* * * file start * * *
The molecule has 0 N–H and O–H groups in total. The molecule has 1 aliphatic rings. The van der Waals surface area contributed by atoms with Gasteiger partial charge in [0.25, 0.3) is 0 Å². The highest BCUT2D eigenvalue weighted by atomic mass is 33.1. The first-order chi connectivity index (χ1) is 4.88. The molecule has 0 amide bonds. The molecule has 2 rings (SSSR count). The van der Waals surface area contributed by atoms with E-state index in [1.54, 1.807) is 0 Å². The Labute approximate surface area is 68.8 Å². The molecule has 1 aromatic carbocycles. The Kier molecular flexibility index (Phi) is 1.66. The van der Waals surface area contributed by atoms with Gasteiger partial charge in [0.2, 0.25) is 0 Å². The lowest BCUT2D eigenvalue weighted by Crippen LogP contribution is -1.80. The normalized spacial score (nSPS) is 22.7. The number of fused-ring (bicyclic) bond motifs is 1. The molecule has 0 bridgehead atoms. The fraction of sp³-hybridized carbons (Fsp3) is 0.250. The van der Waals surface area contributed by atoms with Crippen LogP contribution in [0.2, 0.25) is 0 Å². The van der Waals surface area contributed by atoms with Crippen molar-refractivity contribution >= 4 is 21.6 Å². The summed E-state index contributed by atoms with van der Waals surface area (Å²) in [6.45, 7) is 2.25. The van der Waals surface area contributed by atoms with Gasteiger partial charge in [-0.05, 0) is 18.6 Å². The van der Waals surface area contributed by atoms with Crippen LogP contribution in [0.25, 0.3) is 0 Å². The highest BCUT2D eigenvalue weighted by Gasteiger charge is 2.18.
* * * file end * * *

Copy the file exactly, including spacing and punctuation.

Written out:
The molecule has 0 N–H and O–H groups in total. The molecule has 1 aliphatic rings. The van der Waals surface area contributed by atoms with Gasteiger partial charge in [0.25, 0.3) is 0 Å². The highest BCUT2D eigenvalue weighted by atomic mass is 33.1. The first-order chi connectivity index (χ1) is 4.88. The molecule has 0 amide bonds. The molecule has 2 rings (SSSR count). The van der Waals surface area contributed by atoms with E-state index in [1.54, 1.807) is 0 Å². The Labute approximate surface area is 68.8 Å². The molecule has 1 aromatic carbocycles. The Kier molecular flexibility index (Phi) is 1.66. The van der Waals surface area contributed by atoms with Gasteiger partial charge in [0.2, 0.25) is 0 Å². The lowest BCUT2D eigenvalue weighted by Crippen LogP contribution is -1.80. The normalized spacial score (nSPS) is 22.7. The number of fused-ring (bicyclic) bond motifs is 1. The molecule has 0 bridgehead atoms. The fraction of sp³-hybridized carbons (Fsp3) is 0.250. The van der Waals surface area contributed by atoms with Crippen LogP contribution in [0.2, 0.25) is 0 Å². The van der Waals surface area contributed by atoms with Crippen molar-refractivity contribution >= 4 is 21.6 Å². The summed E-state index contributed by atoms with van der Waals surface area (Å²) in [6.45, 7) is 2.25. The van der Waals surface area contributed by atoms with Gasteiger partial charge in [-0.05, 0) is 18.6 Å². The van der Waals surface area contributed by atoms with Crippen LogP contribution in [0.25, 0.3) is 0 Å². The highest BCUT2D eigenvalue weighted by Gasteiger charge is 2.18.